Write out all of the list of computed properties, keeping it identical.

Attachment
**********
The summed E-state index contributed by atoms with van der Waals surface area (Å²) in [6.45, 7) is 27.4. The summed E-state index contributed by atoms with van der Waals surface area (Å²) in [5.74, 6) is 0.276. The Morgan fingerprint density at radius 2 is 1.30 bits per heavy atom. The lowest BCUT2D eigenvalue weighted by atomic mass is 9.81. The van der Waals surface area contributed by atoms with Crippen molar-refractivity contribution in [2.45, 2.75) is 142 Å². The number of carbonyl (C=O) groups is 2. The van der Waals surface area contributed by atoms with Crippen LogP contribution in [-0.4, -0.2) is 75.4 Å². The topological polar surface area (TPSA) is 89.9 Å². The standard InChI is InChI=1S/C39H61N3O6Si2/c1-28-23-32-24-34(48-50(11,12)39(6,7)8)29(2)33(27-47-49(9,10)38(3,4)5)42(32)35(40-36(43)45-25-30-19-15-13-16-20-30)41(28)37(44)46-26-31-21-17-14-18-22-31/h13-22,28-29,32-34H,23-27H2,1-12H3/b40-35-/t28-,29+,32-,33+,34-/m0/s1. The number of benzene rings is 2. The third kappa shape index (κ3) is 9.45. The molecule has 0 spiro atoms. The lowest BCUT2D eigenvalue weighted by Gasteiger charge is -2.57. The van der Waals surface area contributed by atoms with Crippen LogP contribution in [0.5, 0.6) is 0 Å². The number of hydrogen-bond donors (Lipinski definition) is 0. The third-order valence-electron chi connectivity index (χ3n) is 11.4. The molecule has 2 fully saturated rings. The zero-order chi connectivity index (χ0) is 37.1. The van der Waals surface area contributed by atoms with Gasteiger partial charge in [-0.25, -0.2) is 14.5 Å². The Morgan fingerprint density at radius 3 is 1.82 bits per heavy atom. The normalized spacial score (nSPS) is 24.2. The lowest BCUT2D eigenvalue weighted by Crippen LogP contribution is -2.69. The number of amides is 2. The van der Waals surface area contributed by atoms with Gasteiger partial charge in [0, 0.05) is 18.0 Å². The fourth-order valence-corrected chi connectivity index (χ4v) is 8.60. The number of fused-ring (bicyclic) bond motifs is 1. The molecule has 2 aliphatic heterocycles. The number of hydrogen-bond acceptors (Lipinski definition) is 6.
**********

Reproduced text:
The summed E-state index contributed by atoms with van der Waals surface area (Å²) in [6.45, 7) is 27.4. The summed E-state index contributed by atoms with van der Waals surface area (Å²) in [5.74, 6) is 0.276. The Morgan fingerprint density at radius 2 is 1.30 bits per heavy atom. The lowest BCUT2D eigenvalue weighted by atomic mass is 9.81. The van der Waals surface area contributed by atoms with Crippen molar-refractivity contribution in [2.45, 2.75) is 142 Å². The number of carbonyl (C=O) groups is 2. The van der Waals surface area contributed by atoms with Crippen LogP contribution in [-0.4, -0.2) is 75.4 Å². The topological polar surface area (TPSA) is 89.9 Å². The standard InChI is InChI=1S/C39H61N3O6Si2/c1-28-23-32-24-34(48-50(11,12)39(6,7)8)29(2)33(27-47-49(9,10)38(3,4)5)42(32)35(40-36(43)45-25-30-19-15-13-16-20-30)41(28)37(44)46-26-31-21-17-14-18-22-31/h13-22,28-29,32-34H,23-27H2,1-12H3/b40-35-/t28-,29+,32-,33+,34-/m0/s1. The number of benzene rings is 2. The third kappa shape index (κ3) is 9.45. The molecule has 0 spiro atoms. The lowest BCUT2D eigenvalue weighted by Gasteiger charge is -2.57. The van der Waals surface area contributed by atoms with Crippen LogP contribution in [0.5, 0.6) is 0 Å². The number of hydrogen-bond donors (Lipinski definition) is 0. The third-order valence-electron chi connectivity index (χ3n) is 11.4. The molecule has 2 fully saturated rings. The zero-order chi connectivity index (χ0) is 37.1. The van der Waals surface area contributed by atoms with Gasteiger partial charge in [-0.25, -0.2) is 14.5 Å². The Morgan fingerprint density at radius 3 is 1.82 bits per heavy atom. The normalized spacial score (nSPS) is 24.2. The lowest BCUT2D eigenvalue weighted by Crippen LogP contribution is -2.69. The number of amides is 2. The van der Waals surface area contributed by atoms with Gasteiger partial charge in [0, 0.05) is 18.0 Å². The fourth-order valence-corrected chi connectivity index (χ4v) is 8.60. The number of fused-ring (bicyclic) bond motifs is 1. The molecule has 2 aliphatic heterocycles. The number of hydrogen-bond acceptors (Lipinski definition) is 6.